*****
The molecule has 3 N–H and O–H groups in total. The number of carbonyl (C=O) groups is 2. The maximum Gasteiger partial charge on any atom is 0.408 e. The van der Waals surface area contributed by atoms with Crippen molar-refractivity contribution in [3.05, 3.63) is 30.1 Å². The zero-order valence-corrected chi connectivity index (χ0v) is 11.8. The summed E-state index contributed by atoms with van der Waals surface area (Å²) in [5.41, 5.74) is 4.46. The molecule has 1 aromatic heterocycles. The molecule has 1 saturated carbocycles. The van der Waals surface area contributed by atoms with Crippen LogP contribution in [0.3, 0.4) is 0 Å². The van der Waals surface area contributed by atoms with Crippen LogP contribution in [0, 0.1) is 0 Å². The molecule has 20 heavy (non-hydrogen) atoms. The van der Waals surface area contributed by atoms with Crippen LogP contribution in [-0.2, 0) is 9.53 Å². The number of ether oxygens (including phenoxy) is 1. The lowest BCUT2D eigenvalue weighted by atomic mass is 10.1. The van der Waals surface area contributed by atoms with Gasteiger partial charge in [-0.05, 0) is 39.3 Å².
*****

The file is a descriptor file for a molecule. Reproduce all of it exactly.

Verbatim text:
The molecule has 3 N–H and O–H groups in total. The number of carbonyl (C=O) groups is 2. The maximum Gasteiger partial charge on any atom is 0.408 e. The van der Waals surface area contributed by atoms with Crippen molar-refractivity contribution in [3.05, 3.63) is 30.1 Å². The zero-order valence-corrected chi connectivity index (χ0v) is 11.8. The summed E-state index contributed by atoms with van der Waals surface area (Å²) in [5.41, 5.74) is 4.46. The molecule has 1 aromatic heterocycles. The molecule has 1 saturated carbocycles. The van der Waals surface area contributed by atoms with Crippen LogP contribution in [0.3, 0.4) is 0 Å². The van der Waals surface area contributed by atoms with Crippen LogP contribution in [0, 0.1) is 0 Å². The molecule has 20 heavy (non-hydrogen) atoms. The van der Waals surface area contributed by atoms with Crippen LogP contribution in [-0.2, 0) is 9.53 Å². The number of ether oxygens (including phenoxy) is 1. The lowest BCUT2D eigenvalue weighted by atomic mass is 10.1. The van der Waals surface area contributed by atoms with Gasteiger partial charge in [-0.05, 0) is 39.3 Å².